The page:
Ecogenomic approach to the role of herbivore-induced plant volatiles in community ecology

T.A.L. Snoeren, P.W. de Jong, M. Dicke

Research output: Contribution to journalArticleAcademicpeer-review

33 Citations (Scopus)

Abstract

1 Linking new developments in genomics with ecology provides interesting novel tools to address ecological questions in ways that have not been possible up to now. In this paper we address this issue for the ecology of infochemicals and plant¿insect interactions in a food web context. 2 Plants are at the basis of most terrestrial food webs and insects are a dominant animal group interacting with plants. Insect¿plant communities are characterized by direct and indirect interactions, many of which are mediated by infochemicals. Plants respond to insect herbivory with the production of volatiles that attract the enemies of the herbivores, such as insect predators and parasitoids. Moreover, the plant volatiles may be exploited by any organism in the environment and this results in many more infochemically mediated interactions. Thus, a food web is overlaid with an infochemical web. 3 In the past, several manipulative tools have been developed to investigate the role of infochemicals. The rapid advancement of molecular genetics and `-omics¿ technologies results in interesting new tools. A recent development is the use of well-characterized genotypes that are modified in the mechanisms underlying the induced plant volatiles. These genotypes produce precisely manipulated phenotypes that often differ in only a single gene, and can be used to investigate the effect of particular genes on specific interactions. Moreover, these genotypes can be introduced into a natural community to assess the effects of the genetic change and its resulting phenotypic change on interactions with the entire natural community. 4 Furthermore, with the progress in microarray technology it becomes possible to assess the expressed genotype of plants in the field, which can be exploited to investigate expressed genetic variation under field conditions. 5 These developments are expected to be only the beginning of a successful integration of -omics technologies, such as transcriptomics and metabolomics, with community ecology into the new research field of ecogenomics. 6 In this review we present the current status and discuss the prospects for the future of an ecogenomic approach to the role of herbivore-induced plant volatiles in insect¿plant community ecology.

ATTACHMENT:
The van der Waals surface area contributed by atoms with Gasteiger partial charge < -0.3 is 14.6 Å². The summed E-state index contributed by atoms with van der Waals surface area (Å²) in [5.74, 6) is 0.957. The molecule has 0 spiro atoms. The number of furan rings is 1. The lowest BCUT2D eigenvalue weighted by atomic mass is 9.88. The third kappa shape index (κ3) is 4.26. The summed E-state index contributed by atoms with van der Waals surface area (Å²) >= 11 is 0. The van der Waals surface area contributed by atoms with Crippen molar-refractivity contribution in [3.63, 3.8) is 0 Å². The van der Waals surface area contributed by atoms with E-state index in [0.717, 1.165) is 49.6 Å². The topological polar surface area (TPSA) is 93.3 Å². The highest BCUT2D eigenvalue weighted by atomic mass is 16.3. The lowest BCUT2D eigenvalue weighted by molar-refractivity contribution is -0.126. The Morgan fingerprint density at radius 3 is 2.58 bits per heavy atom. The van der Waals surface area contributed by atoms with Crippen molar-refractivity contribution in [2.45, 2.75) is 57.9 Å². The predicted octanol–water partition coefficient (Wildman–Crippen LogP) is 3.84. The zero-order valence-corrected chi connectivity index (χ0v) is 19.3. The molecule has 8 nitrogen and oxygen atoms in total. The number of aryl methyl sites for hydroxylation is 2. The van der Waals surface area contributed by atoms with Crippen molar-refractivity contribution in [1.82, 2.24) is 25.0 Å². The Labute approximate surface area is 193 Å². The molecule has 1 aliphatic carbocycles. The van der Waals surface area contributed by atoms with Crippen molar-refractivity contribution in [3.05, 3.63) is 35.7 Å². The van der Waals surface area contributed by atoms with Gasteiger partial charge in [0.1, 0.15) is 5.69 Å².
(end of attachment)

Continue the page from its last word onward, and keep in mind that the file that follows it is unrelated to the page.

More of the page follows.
Original languageEnglish
Pages (from-to)17-26
JournalJournal of Ecology
Volume95
Issue number1
DOIs
Publication statusPublished - 2007

Keywords

  • tritrophic interaction webs
  • arabidopsis-thaliana
  • natural enemies
  • nicotiana-attenuata
  • defense responses
  • parasitic wasps
  • gene-expression
  • jasmonic acid
  • (e)-beta-ocimene synthase
  • terpenoid metabolism

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